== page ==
There are also inconsistencies around ISDS exclusions in the free trade agreements with Indonesia, Hong Kong and Peru that are being considered here. The Peru and Indonesia agreements don't include a specific exclusion for tobacco regulation, which contrasts with the Hong Kong agreement, which contains detailed exclusions for tobacco products. But given the Philip Morris ISDS case brought against Australia, Indonesia's involvement in the WTO dispute against Australia's plain-packaging laws and Indonesia's tobacco industry, we Greens are extremely concerned that this places Australia at risk of arbitration should any regulations be made on tobacco products, such as e-cigarettes, in the future.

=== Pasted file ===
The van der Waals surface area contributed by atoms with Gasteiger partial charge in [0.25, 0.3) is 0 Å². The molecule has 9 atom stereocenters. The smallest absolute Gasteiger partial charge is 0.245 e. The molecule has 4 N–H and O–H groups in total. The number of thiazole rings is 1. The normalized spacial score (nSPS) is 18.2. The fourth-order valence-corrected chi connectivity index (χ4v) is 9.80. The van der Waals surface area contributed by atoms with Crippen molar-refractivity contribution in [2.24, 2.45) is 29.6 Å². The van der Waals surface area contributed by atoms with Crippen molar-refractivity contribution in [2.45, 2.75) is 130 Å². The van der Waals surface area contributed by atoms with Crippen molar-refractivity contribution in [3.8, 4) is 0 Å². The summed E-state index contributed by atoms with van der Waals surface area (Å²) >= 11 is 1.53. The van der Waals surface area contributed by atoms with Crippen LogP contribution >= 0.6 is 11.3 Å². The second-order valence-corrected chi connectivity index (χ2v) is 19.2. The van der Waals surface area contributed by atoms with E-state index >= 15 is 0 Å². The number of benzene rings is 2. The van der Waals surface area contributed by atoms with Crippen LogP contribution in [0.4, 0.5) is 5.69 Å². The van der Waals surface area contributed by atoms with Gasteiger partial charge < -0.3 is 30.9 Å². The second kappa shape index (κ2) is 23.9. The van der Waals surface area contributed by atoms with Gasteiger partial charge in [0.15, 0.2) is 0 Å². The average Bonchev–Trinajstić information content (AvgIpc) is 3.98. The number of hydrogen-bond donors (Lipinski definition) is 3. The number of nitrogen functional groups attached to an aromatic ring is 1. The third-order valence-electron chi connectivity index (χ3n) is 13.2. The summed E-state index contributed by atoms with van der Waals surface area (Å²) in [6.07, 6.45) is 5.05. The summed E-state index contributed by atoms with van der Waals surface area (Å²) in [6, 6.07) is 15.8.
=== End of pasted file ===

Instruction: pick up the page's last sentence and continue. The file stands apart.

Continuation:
We do not accept the assertions that the general health exception to the ISDS sufficiently covers this. These ISDS provisions are very broad-reaching. We may see coal companies trying to use ISDS provisions to stop action on climate change. We know that at the moment the government here has its head buried in the sand on taking serious action about getting out of coal, gas and oil. But in the future, when the penny drops and the realisation is made that we need to have that serious action, that we need to have genuine action, that we need to be rapidly getting out of coal, gas and oil mining and export, we know that these fossil fuel corporations are going to try to fight it. The likelihood that they will try to use ISDS provisions to fight it is absolutely very real. The coalition government, by allowing this to occur, along with its position on not taking enough action on climate, is desperate to keep Australia trapped in the past.